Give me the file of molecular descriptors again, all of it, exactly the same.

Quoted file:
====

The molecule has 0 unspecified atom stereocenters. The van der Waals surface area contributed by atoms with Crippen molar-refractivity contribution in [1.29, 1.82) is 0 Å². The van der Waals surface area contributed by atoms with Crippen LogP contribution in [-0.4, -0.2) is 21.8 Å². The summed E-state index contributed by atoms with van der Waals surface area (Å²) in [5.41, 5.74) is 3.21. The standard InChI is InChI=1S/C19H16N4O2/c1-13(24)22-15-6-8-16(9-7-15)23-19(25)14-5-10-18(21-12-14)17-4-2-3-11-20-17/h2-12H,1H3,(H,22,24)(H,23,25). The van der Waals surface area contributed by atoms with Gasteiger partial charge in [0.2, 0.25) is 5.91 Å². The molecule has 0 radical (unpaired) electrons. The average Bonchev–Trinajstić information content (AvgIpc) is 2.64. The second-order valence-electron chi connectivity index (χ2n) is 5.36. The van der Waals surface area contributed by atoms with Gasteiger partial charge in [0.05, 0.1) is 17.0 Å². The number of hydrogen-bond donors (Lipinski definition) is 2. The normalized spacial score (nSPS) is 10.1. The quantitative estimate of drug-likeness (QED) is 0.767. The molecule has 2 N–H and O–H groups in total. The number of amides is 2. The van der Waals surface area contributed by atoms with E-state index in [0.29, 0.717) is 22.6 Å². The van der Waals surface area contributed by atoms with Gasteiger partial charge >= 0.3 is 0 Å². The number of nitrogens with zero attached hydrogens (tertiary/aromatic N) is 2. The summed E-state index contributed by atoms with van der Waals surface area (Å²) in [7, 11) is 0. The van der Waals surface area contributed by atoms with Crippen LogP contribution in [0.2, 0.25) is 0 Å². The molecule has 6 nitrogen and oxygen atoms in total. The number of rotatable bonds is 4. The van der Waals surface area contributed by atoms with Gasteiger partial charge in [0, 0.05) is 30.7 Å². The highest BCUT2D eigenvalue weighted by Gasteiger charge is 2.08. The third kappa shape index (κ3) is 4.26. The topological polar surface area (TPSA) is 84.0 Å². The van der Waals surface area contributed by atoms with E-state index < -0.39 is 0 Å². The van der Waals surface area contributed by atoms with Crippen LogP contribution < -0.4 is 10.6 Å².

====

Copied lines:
The molecule has 0 unspecified atom stereocenters. The van der Waals surface area contributed by atoms with Crippen molar-refractivity contribution in [1.29, 1.82) is 0 Å². The van der Waals surface area contributed by atoms with Crippen LogP contribution in [-0.4, -0.2) is 21.8 Å². The summed E-state index contributed by atoms with van der Waals surface area (Å²) in [5.41, 5.74) is 3.21. The standard InChI is InChI=1S/C19H16N4O2/c1-13(24)22-15-6-8-16(9-7-15)23-19(25)14-5-10-18(21-12-14)17-4-2-3-11-20-17/h2-12H,1H3,(H,22,24)(H,23,25). The van der Waals surface area contributed by atoms with Gasteiger partial charge in [0.2, 0.25) is 5.91 Å². The molecule has 0 radical (unpaired) electrons. The average Bonchev–Trinajstić information content (AvgIpc) is 2.64. The second-order valence-electron chi connectivity index (χ2n) is 5.36. The van der Waals surface area contributed by atoms with Gasteiger partial charge in [0.05, 0.1) is 17.0 Å². The number of hydrogen-bond donors (Lipinski definition) is 2. The normalized spacial score (nSPS) is 10.1. The quantitative estimate of drug-likeness (QED) is 0.767. The molecule has 2 N–H and O–H groups in total. The number of amides is 2. The van der Waals surface area contributed by atoms with E-state index in [0.29, 0.717) is 22.6 Å². The van der Waals surface area contributed by atoms with Gasteiger partial charge >= 0.3 is 0 Å². The number of nitrogens with zero attached hydrogens (tertiary/aromatic N) is 2. The summed E-state index contributed by atoms with van der Waals surface area (Å²) in [7, 11) is 0. The van der Waals surface area contributed by atoms with Crippen LogP contribution in [0.2, 0.25) is 0 Å². The molecule has 6 nitrogen and oxygen atoms in total. The number of rotatable bonds is 4. The van der Waals surface area contributed by atoms with Gasteiger partial charge in [0, 0.05) is 30.7 Å². The highest BCUT2D eigenvalue weighted by Gasteiger charge is 2.08. The third kappa shape index (κ3) is 4.26. The topological polar surface area (TPSA) is 84.0 Å². The van der Waals surface area contributed by atoms with E-state index < -0.39 is 0 Å². The van der Waals surface area contributed by atoms with Crippen LogP contribution < -0.4 is 10.6 Å².